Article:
With respect to women
THE GAME OF MY LIFE - Bill Velasco (The Philippine Star) - May 13, 2019 - 12:00am

In a substantial part of this writer’s just-concluded broadcasting workshop, we discussed the state and future of women’s sports in the country and throughout Asia. The iceberg that was the status of women’s has started moving in the right direction. But equality is still arm’s length away, and continues to face resistance from predominantly male bureaucracy of most sports federations. The old school is shrinking, but is still formidable.

In a talk given by the Philippine Olympic Committee‘s Karen Tanchanco-Caballero, she elaborated on the slowly improving state of the rights of female athletes. Caballero heads Women in Sports committees for the SEA Games Federation and other international sports groups, and has been a powerful advocate for women’s rights in sports locally and internationally. She stated that there is still a long way to go to break out of the confines set by generations of male sports leaders on women athletes. It is only now that these undesirable molds are being broken.

“Let’s start with the most basic, the terminologies involved,” explains Caballero, who is on the board of the world sepak takraw federation. “Why are male athletes ‘men’ and female athletes ‘girls’ or ‘ladies’? If they are gentlemen, women are ladies. For men, simply ladies.”

The next bothersome truth is that the first thing people look at and talk about is how the women athletes look. A male athlete is discussed based on his preparedness and performance. For a female athlete, the scuttlebutt is that almost always - in a Philippine setting - a woman’s look is discussed. In pictorials, female athletes are glammed up, made up, dressed up. That is, when they aren’t made to wear next to nothing. That’s another norm that is unnecessary, and unfair. And it begs the question why is it that way?

“I’ve constantly been debating with male officials regarding making female athletes’ uniforms skimpier and more fitting,” she shakes her head. “I’m trying to make them more comfortable for the athletes, and to avoid awkward situations, particularly in our sport, which involves acrobatic moves.”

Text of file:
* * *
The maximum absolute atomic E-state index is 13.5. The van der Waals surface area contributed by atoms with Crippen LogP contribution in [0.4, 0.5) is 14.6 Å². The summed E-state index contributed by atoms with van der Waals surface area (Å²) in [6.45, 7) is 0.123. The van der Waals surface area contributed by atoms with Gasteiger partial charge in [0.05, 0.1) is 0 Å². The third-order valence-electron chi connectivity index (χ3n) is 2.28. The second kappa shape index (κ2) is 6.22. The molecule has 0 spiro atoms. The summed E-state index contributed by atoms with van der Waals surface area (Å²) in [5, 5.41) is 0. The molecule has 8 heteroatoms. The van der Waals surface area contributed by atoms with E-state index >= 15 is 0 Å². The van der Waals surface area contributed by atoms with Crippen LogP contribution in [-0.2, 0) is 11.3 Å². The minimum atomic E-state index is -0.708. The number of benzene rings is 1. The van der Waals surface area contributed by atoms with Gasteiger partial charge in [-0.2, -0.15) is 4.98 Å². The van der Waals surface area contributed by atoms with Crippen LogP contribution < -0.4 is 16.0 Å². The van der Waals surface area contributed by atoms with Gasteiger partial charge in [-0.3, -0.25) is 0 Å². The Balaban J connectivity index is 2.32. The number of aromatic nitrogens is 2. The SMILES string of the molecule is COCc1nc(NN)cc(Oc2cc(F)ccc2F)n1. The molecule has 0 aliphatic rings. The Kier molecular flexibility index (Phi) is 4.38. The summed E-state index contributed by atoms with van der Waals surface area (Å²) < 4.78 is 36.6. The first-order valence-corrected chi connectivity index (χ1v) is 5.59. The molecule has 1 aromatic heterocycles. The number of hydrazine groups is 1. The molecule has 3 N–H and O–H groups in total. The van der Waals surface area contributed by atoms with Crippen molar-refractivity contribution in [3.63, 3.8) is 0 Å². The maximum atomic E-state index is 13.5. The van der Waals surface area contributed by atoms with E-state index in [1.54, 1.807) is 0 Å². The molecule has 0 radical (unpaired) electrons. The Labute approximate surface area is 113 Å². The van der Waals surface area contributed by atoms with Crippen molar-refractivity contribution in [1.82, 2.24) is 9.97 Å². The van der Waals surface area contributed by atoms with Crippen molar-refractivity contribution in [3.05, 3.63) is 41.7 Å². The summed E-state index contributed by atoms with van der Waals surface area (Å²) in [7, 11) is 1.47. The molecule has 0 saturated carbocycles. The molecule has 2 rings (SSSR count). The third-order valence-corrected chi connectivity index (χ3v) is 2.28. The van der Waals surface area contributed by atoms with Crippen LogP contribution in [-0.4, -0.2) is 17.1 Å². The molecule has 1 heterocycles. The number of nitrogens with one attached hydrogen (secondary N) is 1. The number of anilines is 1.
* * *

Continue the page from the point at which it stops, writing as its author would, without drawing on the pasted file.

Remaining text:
This is even more crucial in the many Muslim countries in Asia. The rules of modesty prevail. And in recent years, the rules have changed to address the needs of the faith of the athlete. Very little skin - if any - is seen. The hijab has been modified slightly to allow modesty and still have room for movement and effort. This is a major move in parity of rights and consideration of the mores of participating athletes, whereas in past eras, it was taken for granted that the female athlete would not participate. This allows millions more little girls to dream of becoming world-class athletes, because they have more models whom they can closely identify with. It is a great sigh of relief for past generations.

Culturally, in many countries, women athletes carry the burden of needing to be visually appealing in order to be noticed. Even when they exceed expectations and shatter records, there seems to be a sentiment that they are lesser than their male counterparts. Locally, incredible talent like the University of Santo Tomas women track athletes and the National University women’s basketball team have hardly cracked the sports pages, though each of them has won five UAAP championships in a row. This oversight is a glaring example of how, at a subconscious level, we don’t find women’s athletes as impressive, and that, at the most fundamental level, has to change if we want to call ourselves progressive.

Historically, women were once forbidden from participating in the Olympic Games, in the mistaken belief that they could not handle it. And when they did succeed, doubts were cast on their womanhood, as in the case of Mona Sulaiman. When she became a dominant force in athletics, she was being coerced to take a gender test to prove that she was a woman. She refused to be subjected to such an indignity, and elected to resign.

At the end of the day, we want other people to change their opinion on women’s sports, and to empower female athletes, instead. But it has to start with us.

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